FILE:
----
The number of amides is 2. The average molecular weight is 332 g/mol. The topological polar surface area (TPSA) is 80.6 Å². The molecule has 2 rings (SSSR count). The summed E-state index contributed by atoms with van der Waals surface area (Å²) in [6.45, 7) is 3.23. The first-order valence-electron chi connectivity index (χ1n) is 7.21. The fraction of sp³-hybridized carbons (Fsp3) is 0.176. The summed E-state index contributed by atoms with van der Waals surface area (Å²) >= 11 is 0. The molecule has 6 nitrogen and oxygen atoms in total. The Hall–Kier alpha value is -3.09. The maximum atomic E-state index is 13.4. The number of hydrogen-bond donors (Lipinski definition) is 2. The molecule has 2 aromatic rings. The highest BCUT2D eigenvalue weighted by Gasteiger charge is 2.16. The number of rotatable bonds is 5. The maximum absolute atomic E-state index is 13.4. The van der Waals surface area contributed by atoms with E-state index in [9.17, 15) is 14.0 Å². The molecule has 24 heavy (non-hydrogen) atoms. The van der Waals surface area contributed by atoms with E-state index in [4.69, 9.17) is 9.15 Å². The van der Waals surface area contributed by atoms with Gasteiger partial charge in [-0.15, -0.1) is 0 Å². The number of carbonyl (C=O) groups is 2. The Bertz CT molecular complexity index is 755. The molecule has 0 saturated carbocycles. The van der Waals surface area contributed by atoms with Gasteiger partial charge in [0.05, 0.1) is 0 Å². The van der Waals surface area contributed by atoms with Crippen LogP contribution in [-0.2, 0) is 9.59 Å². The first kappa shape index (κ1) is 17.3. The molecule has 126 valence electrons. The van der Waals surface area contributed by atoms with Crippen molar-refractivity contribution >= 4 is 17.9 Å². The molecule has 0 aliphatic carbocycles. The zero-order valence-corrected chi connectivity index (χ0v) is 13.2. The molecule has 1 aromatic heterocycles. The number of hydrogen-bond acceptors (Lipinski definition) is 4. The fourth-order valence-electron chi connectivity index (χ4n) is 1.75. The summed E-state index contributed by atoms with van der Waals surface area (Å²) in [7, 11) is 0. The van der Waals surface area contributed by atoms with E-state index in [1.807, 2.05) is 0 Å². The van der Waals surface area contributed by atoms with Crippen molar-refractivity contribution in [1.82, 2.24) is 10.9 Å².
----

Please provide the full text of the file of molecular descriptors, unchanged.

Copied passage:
The number of amides is 2. The average molecular weight is 332 g/mol. The topological polar surface area (TPSA) is 80.6 Å². The molecule has 2 rings (SSSR count). The summed E-state index contributed by atoms with van der Waals surface area (Å²) in [6.45, 7) is 3.23. The first-order valence-electron chi connectivity index (χ1n) is 7.21. The fraction of sp³-hybridized carbons (Fsp3) is 0.176. The summed E-state index contributed by atoms with van der Waals surface area (Å²) >= 11 is 0. The molecule has 6 nitrogen and oxygen atoms in total. The Hall–Kier alpha value is -3.09. The maximum atomic E-state index is 13.4. The number of hydrogen-bond donors (Lipinski definition) is 2. The molecule has 2 aromatic rings. The highest BCUT2D eigenvalue weighted by Gasteiger charge is 2.16. The number of rotatable bonds is 5. The maximum absolute atomic E-state index is 13.4. The van der Waals surface area contributed by atoms with E-state index in [9.17, 15) is 14.0 Å². The molecule has 24 heavy (non-hydrogen) atoms. The van der Waals surface area contributed by atoms with E-state index in [4.69, 9.17) is 9.15 Å². The van der Waals surface area contributed by atoms with Gasteiger partial charge in [-0.15, -0.1) is 0 Å². The number of carbonyl (C=O) groups is 2. The Bertz CT molecular complexity index is 755. The molecule has 0 saturated carbocycles. The van der Waals surface area contributed by atoms with Gasteiger partial charge in [0.05, 0.1) is 0 Å². The van der Waals surface area contributed by atoms with Crippen LogP contribution in [-0.2, 0) is 9.59 Å². The first kappa shape index (κ1) is 17.3. The molecule has 126 valence electrons. The van der Waals surface area contributed by atoms with Crippen molar-refractivity contribution >= 4 is 17.9 Å². The molecule has 0 aliphatic carbocycles. The zero-order valence-corrected chi connectivity index (χ0v) is 13.2. The molecule has 1 aromatic heterocycles. The number of hydrogen-bond acceptors (Lipinski definition) is 4. The fourth-order valence-electron chi connectivity index (χ4n) is 1.75. The summed E-state index contributed by atoms with van der Waals surface area (Å²) in [7, 11) is 0. The van der Waals surface area contributed by atoms with E-state index in [1.807, 2.05) is 0 Å². The van der Waals surface area contributed by atoms with Crippen molar-refractivity contribution in [1.82, 2.24) is 10.9 Å².